How Storytelling Captivates, Convinces And Inspires Employees And Customers
Three months into my first job out of college my boss brings me into the company cafeteria and tells me things just aren’t working out. He states a few things he likes about my work. Then, he details a longer list of what he doesn’t like.
I’m surprised. Worried I’ll lose my first real job. And, scared. I wonder, how will I tell my parents I’ve been fired from my first job.
Then, he closes by explaining to me that he believes I have the core skills to do a good job and to deliver on the things he needs me to achieve. And, that’s why he says he is taking the time to tell me why and how I need to do things differently – rather than just let me go. He says, “I’m taking the time to tell you this because I care about you and want to see you succeed, even though it would be easier just to tell you things aren't working out and to let you go."
After absorbing the initial shock of the conversation, I return to work the next day and start tackling the items my boss wants me to improve. Within weeks, he notices a difference. Three years later he hates to see me go when I resign to grow into a new opportunity.
Because he took the time to deliver the tough conversation to me, I had the opportunity to make a change, and ultimately I became one of his strongest team members.
Decades later, I continue to share this story with any employee I also believe in but who needs to do something differently to be better at his job. I tell him, as my boss told me; even though this is a tough conversation it’s more valuable for you and me to tell you what I honestly feel than to just let you go without providing you an opportunity to improve, particularly because I believe you have the ability to succeed.
My hope, too, is that my challenged employe is inspired to make a change by hearing my first-job-out-of-college story and how a similar tough conversation allowed me the opportunity to change and succeed.
Several companies, such as Kimberly-Clark, actively teach storytelling skills to their leaders. And, some forward-thinking business schools such as Notre Dame and De Paul University have even added storytelling courses to their management curriculum.
“As a leader or a manger, if you’re not using storytelling as a method to rally your troops and convince others of your ideas, you’re missing out on one of the most powerful tools you have at your disposal,” says Smith.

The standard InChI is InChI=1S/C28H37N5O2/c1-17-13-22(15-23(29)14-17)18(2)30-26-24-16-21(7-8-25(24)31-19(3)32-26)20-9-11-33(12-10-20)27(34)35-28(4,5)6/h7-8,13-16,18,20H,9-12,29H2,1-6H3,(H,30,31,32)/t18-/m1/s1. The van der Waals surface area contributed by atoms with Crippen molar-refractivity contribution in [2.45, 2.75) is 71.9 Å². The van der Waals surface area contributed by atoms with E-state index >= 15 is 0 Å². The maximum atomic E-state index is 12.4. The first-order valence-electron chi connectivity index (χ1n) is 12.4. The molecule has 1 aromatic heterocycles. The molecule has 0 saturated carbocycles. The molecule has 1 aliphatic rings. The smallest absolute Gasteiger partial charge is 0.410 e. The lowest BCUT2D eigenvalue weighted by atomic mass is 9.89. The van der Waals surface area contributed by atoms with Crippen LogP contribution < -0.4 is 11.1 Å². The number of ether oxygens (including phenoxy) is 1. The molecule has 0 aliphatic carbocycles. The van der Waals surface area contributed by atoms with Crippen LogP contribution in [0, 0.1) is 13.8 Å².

Lead With A Story explains why storytelling is so powerful and why it's back in favor within the business world. The book is packed with 100 ready-to-use narratives that show you how to connect with bosses, employees and customers. These narratives can be used as a springboard to provide inspiration for creating your own similar stories to fit any one of the 21 of the toughest leadership challenges.
You’ll also find examples of stories from more than 50 organizations in 30 industries and from 15 countries around the world in the book.
Two key points from Smith are:
- Experience is the best teacher. A compelling story is a close second.
- A story‘s structure should be context, action, result.
Lead With A Story provides the practical advice for how to craft your own story, including proper structure and six other key elements.
According to Smith, the 10 most compelling reasons storytelling is so effective because:
- Storytelling is simple
- Storytelling is timeless
- Stories are demographic-proof
- Stories are contagious
- Stories are easier to remember
- Stories inspire
- Stories appeal to all types of learners
- Stories fit better where most of the learning happens in the workplace
- Stories put the listener in a mental learning mode
- Telling stories shows respect for the audience
Thanks to the book publisher for sharing an advance copy of Lead With A Story with me.